Odotobri Rural Bank Limited, with its head office at Jacobu in the Amansie Central district of Ashanti Region, posted another remarkable operational performance in the 2017 financial year with 25% average growth in almost all indicators.
The Board of Directors has recommended a dividend payment of GH¢0.020 per share for 2017 as mandated by Section 73 of the Companies Code of 1963, Act 179. Thus, for a share price of one pesewa, a dividend payment of two pesewas gives 20% return to the shareholder.
The total amount to be paid shareholders as dividend for 2017 is GH¢551,210 – indicating 25% of approximately GH¢2.2million which is net profit after tax for the 2017 financial year.
The bank’s deposits went up by 23% from about GH¢68.6million in 2016 to a little over GH¢83.8million in 2017. This was achieved through hard work of the staff in deposit mobilisation and inculcating effectively the culture of saving in the people. The board is therefore determined to continue formulating strategic policies and plans which will improve the bank’s deposit base while mitigating any corresponding risks.
However, the bank recorded a 15% drop in profit for the year under review – from a little over GH¢3.96million down to approximately GH¢3.36million.
The Chairman of the Board of Directors, Bernard Asamoah Boateng, announced these and more at the bank’s 31st Annual General Meeting of shareholders held last Saturday at the Nana Adu Darko Community Centre in Jacobu.
According to him, government’s economic policy thrust in 2017 was to consolidate macro-economic stability and restore fiscal sustainability as an anchor for economic growth. In line with this objective, inflation witnessed downward trending month on month, and progressively declined to 11.8% by December 2017 – down from 15.4% in 2016.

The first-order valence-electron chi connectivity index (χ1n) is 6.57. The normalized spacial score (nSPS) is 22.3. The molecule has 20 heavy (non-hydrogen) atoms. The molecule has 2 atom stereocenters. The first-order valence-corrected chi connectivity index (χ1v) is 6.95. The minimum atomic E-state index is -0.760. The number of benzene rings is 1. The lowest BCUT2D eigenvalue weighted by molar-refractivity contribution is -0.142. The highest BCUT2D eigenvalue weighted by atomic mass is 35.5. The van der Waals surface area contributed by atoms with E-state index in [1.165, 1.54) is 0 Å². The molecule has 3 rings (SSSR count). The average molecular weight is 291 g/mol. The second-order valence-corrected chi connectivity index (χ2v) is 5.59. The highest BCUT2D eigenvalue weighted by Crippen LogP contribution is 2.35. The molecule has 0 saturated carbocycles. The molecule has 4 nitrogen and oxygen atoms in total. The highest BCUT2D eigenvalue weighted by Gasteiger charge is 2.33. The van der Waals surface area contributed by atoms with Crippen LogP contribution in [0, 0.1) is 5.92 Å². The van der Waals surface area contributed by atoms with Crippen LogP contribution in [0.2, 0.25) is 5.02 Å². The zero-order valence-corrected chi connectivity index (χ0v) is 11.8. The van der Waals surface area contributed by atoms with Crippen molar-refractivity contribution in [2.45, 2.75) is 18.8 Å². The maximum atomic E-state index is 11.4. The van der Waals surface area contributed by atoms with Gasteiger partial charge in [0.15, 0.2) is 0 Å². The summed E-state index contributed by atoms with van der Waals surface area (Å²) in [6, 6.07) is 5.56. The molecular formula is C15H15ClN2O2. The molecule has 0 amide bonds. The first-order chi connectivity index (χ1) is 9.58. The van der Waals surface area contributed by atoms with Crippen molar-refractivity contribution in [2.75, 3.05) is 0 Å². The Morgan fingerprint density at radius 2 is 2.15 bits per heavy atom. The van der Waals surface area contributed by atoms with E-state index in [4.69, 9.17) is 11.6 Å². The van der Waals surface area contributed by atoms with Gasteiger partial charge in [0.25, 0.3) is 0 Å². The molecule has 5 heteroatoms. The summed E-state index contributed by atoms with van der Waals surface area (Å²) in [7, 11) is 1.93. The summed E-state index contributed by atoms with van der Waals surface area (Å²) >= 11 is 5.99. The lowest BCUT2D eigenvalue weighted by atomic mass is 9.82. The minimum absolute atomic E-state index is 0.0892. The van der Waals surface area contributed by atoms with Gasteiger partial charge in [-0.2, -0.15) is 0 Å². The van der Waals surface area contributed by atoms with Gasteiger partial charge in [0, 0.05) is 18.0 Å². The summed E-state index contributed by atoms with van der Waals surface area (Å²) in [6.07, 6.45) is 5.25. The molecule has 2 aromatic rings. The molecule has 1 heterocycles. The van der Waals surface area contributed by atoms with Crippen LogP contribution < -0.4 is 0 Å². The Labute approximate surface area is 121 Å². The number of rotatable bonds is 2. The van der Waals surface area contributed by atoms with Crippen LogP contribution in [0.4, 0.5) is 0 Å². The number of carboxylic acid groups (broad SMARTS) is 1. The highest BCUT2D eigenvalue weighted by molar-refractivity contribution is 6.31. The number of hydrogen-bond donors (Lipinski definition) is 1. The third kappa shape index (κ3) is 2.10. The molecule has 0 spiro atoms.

He added that although the year under review saw a keen competition in the banking environment, the bank redefined its strategies by considering its strength, weaknesses and the external threats and opportunities to mitigate the far-reaching effects of those challenges and managed to pull yet another impressive operational performance in almost all financial indicators for the year under review, as shown in the table.
The bank continues to offer assistance to communities and institutions within its catchment areas in terms of community development projects and financial support, which amounted to GH¢178,140.
The major economic areas that beneﬁtted include Education, Health, Sports and Recreation, Security, Financial Support toward Farmers’ Day celebrations, and 21 scholarship awards to needy but brilliant students who are resident in or hail from the bank’s catchment areas.
The CEO of the bank, in an interview with Business and Financial Times, revealed plans to develop a mobile application that enables customers to transfer credit to other branches of the bank and other rural banks. The application will also enable transfer of funds from the rural bank to commercial banks on the same platform.
Mr. Ahmed said the initiative will strengthen the capital base through deposits and enhance fund mobilisation. “Mobile banking is the order of the day, so if you don’t give your client this innovative service we may lose quite a number of customers,” he stressed.
To sustain the gains, the CEO says the bank is also introducing bancassurance as part of new innovative ways to serve customers.
“We are looking at a one-stop shop, so we are going to introduce bancassurance and all manner of insurance packages – like child education, investments for clients, and funeral-insurance; because in Ashanti Region if you don’t do anything about funerals, you will lose out,” he said.
He explains that often the bank loses out on a chance to increase its deposits because clients continuously request insurance policies which they do not have.
The Kumasi Manager of ARB Apex Bank, Mr. George Annor, in an address delivered on behalf of Managing Director Mr. Kojo Mattah stressed that credit management practices in many of the banks are largely weak, and this has resulted in a number of RCBs reporting high levels of non-performing loans.
Statistics from the RCBs Performance Report at the end of March 2017 indicated that the rural banking industry recorded a Non-Performing Loan Ratio of 14.20% – which was significantly higher than the benchmark of 5%.
Mr Mattah has therefore entreated all boards and management of RCBs to put in place measures to strengthen credit management so that its attendant negative effect on liquidity of the banks will be averted, which will eventually enable the banks to improve their profitability performance.
|PERCENTAGE CHANGE (%)|
|PROFIT BEFORE TAX||3,355,078||3,960,144||-15.28|